Airlines hate it when their passengers are refused entry. It can cause significant disruption for them and may even lead to them being fined or losing their licence to fly to a country. However airlines are not responsible for the decisions of Immigration officers. The contract you had with Qatar was for carriage - and carriage is what they provided.

I do not know what the T&C's were at the time you made the contract but at present Qatar's website clearly warns:

Remember that visa requirements can change with little or no notice. It is your sole responsibility to ensure you have the correct visa and meet the local medical requirements. Qatar Airways accepts no liability for your failure to do so.

Get nasty with them and you can expect no quarter. Be nice, polite and respectful and there is a reasonable chance that you might get some concession from them (such as a discounted price for further ticket purchases from them) but this would be a gesture of goodwill on their part as they are under no obligation.

If a visa really was required Qatar will have slipped up in their procedures, so you would have a little 'leverage' but it seems what happened was that whether or not required you were refused admission (no visa perhaps just being an 'excuse').

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    "Qatar airways admit full responsibility for allowing us to travel when we should not have been allowed to travel": while one might think that such an admission implies that Qatar Airways will reimburse the traveler's expenses, the more likely implication is that Qatar Airways will refrain from billing the traveler for the fine that they incurred when traveler was refused entry. – phoog Sep 2 '16 at 4:46
  • Of course I am not sure there was a fine in this case, but it is certainly customary. The US fine seems to start at $3000 per person. I am also sure that there's no legal accountability here, but companies sometimes decide to offer compensation for reasons other than legal liability. – phoog Sep 2 '16 at 5:16
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Just to be clear:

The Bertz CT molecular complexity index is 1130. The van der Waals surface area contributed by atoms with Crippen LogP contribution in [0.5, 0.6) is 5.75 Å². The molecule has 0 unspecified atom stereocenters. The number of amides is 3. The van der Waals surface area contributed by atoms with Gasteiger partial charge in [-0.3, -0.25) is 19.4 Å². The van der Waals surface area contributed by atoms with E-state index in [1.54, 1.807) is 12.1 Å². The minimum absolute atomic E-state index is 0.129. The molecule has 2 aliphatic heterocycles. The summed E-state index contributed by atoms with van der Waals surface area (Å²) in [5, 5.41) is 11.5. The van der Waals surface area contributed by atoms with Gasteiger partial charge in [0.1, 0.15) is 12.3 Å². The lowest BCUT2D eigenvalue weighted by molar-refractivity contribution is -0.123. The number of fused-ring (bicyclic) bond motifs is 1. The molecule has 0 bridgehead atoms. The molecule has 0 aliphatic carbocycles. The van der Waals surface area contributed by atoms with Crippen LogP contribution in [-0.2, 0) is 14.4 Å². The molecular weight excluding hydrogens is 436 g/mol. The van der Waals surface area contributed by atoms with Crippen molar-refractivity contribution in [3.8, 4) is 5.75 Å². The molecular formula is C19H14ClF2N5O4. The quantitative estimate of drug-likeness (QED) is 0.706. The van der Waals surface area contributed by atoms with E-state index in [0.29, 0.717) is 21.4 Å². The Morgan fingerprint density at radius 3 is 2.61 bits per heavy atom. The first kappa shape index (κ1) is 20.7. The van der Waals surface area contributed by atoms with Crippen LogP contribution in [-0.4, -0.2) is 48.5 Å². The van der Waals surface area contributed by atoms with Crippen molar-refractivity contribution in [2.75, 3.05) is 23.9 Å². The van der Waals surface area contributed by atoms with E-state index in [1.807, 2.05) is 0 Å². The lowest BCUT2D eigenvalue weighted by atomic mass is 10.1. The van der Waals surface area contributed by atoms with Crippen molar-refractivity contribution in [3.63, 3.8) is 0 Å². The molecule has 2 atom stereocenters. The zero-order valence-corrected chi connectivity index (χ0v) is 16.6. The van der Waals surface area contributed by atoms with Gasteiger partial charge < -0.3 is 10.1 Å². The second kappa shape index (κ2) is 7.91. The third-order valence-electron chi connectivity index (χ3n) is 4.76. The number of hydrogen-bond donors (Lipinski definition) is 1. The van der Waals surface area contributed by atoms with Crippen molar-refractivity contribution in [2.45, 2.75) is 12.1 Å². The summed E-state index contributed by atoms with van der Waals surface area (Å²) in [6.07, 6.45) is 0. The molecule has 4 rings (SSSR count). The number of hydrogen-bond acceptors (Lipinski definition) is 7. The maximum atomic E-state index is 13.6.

1. You asked the wrong people for visa requirements. You should have asked the Qatar Embassy; or even queried Timatic (available at most airlines).

  2. The airline check-in staff are not obligated to check your visa status. It is upto you; however as they are fined for carrying inadmissible passengers, they assumed this fine.

  3. The airline was probably fined for their documentary oversight.

Now, you are not entitled to any compensation (except maybe for the buggy, but that would depend on the exact circumstances).

More importantly ... Qatar Airways did not guarantee you entry in Qatar. You are paying Qatar Airways to fly you to Qatar and that they did without issues (again, ignoring the lost buggy here).

So not sure what would be your claim?

Here is a similar situation:

  1. You walk up to a taxi service counter and request a taxi to go from your home to your office.
  2. The taxi service prints a voucher with your destination address, collects your funds, and then redirects you to an available car.
  3. The driver asks to check your ticket stub, once confirmed the destination, drives you to your office.
  4. Once you arrive at the office, you realize you forgot your employee access pass; and are thus refused entry.
  5. You have to hire another taxi to take you home, to collect your employee pass.

Now, does the taxi company owe you a refund for the journey to your office? Should they reimburse you for your trip from the office back?

The situation here is exactly the same.

2

The OP (and wife) are the sole responsible party in the matter of not having the correct travel documents. Their mistake was calling the Home Office instead of the Embassy or Consulate nearest them. The Home Office, like my own State Department do not always have the most current or correct info on foreign countries immigration rules, especially for non-citizens like the wife.

It is not stated what the tickets were. If they were non-refundable then the OP is out the airfare, as they would have lost it anyway if refused boarding. If the tickets were refundable or date changeable, then the OP might be able to argue for compensation since if they had been denied boarding, he could have perhaps changed or cancelled them.

Qatar's responsibility is to the government for allowing the wife to travel to Doha without the proper visa. And the burden of that responsibility is to return the traveler on the next available flight at the airline's expense and potentially to pay a fine.